28 Jun A Chat with Teresa Owens, MSN, ARNP
In any medical field, it’s imperative that a practitioner know a lot of detail about his or her patient. But it’s also helpful for the reverse to take place—for patients to know about their practitioners. And in the field of Obesity Medicine, it’s especially important to know that you’re working and partnering with a practitioner who’s down to earth, understands where you’ve been, and genuinely wants to see you succeed. Teresa Owens, MSN, ARNP, is just that person. And the Q&A that follows will help you get to know her a little better.
Where are you originally from, and what are some of you favorite parts about Seattle?
I grew up in a small town called McKenna, south of Tacoma and east of Olympia. Like much of that part of the state, McKenna was a former lumber town. My family had been there since the early days of the McKenna Lumber Company, where my great grandfather was the chief machinist at the lumber mill around the turn of the last century. I arrived in Seattle about 25 years ago and hope to never leave.
A true Northwesterner, I love the things that many dislike about Seattle: the rain, the dark winters, even the “Seattle Freeze” that comes from living in a city full of introverts. Well, maybe not the rudeness part. But I do like a place where it’s totally acceptable to turn down an invitation for an evening on the town because you’re reading a good book.
How long have you been a nurse practitioner?
I’ve been a nurse practitioner for four years, and I’ve been practicing Obesity Medicine for most of that time. Before becoming a nurse practitioner, I worked for 10 years as an RN in various roles, including hospital floor nurse, office nurse in an OB/Gyn clinic, and school nurse.
What drew you into the field, and what do you love about your job?
I initially went into nursing to be a nurse practitioner because I wanted to be a primary care provider who focused on wellness. I’ve discovered that Obesity Medicine is the ultimate in focusing on wellness. I love that I’m not just putting a Band-Aid on a problem by handing out a pill for blood pressure or diabetes; I help my patients get off their medications because they learn a new way of eating and living, which enables them to find the health that they may have given up on achieving.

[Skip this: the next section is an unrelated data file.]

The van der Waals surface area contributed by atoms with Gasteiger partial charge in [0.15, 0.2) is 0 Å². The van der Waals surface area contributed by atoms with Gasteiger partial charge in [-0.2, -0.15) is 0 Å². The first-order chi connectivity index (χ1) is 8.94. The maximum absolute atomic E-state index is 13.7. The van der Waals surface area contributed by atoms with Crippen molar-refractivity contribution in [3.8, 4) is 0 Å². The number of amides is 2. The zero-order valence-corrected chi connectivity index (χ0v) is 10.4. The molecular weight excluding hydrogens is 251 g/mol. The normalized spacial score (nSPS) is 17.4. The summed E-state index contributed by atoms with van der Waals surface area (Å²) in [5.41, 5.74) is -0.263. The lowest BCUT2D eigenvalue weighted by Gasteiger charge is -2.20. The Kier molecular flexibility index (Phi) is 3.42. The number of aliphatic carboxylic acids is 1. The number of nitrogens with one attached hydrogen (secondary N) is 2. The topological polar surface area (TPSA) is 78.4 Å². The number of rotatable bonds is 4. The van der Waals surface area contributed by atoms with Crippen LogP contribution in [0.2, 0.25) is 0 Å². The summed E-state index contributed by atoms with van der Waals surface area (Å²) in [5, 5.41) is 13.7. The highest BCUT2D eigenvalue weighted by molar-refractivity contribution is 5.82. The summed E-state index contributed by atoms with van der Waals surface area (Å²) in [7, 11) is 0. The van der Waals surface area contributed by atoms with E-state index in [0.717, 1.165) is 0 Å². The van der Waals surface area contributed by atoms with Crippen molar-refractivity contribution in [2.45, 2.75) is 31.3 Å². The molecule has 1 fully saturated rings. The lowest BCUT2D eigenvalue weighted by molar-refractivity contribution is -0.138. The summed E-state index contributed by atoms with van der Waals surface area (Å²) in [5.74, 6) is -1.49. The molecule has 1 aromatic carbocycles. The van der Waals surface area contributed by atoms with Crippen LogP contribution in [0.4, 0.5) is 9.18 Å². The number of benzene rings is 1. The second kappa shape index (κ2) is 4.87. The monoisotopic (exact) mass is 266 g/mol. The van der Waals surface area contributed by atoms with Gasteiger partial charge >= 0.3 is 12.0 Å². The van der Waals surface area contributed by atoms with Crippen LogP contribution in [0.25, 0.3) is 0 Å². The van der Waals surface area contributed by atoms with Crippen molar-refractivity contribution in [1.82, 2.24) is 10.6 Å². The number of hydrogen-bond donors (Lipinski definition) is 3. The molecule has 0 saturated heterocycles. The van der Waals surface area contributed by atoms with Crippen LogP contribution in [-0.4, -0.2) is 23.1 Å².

What can a new patient expect while with you?
When a patient comes to see me for the first time, we spend some time getting to know each other. I tell the patient what’s on my agenda for the time we have together, and I find out what their goals are for our time. I want to make sure that all concerns are addressed.
My agenda includes the basic medical stuff of vital signs and medical history, and I do a brief, fully clothed physical exam. We also have a pretty in-depth discussion about the patient’s weight and diet history and the reasons they want to lose weight now.
Then it’s time to meet the body composition scale, which provides so much information and allows us to really map progress throughout the journey ahead. I think the first time on the scale is probably a bit intimidating, but it’s over quickly and then we get to learn!
All that takes up about half of the appointment time. The rest of the appointment is an introduction to the physiology of metabolism and the disease of Obesity. I see patients individually because, although much of this material is repeated with every patient, it’s always tailored to whoever is sitting on the couch with me and their individual situation. When the patient leaves our appointment, about 90 minutes after arriving, they’re armed with sufficient information to start making lifestyle changes immediately. We’ll see each other again in 1 to 2 weeks and continue with education and possibly medication. After the second appointment, we’ll meet as often as weekly, but a minimum of once a month.
What is your favorite meal to cook?
I LOVE to cook! My favorite is when the weather gets blustery in the fall. I like to make stews that simmer all day and make the whole house smell amazing. I worship at the feet of Julia Child.
If you could wake up tomorrow having gained any one ability or quality, what would it be?
Time management and organization. I would love to be one of those people who gets up every morning and sticks with their plan that includes meditation and exercise and writing over a cup of tea before the family gets up and then goes on to check off all the boxes on their to-do list throughout the day. That’s not me at all! I’m lucky if my socks match and I remember to feed the dogs before leaving for work. The to-do list? I’m getting better at that, but it’s definitely a work in progress!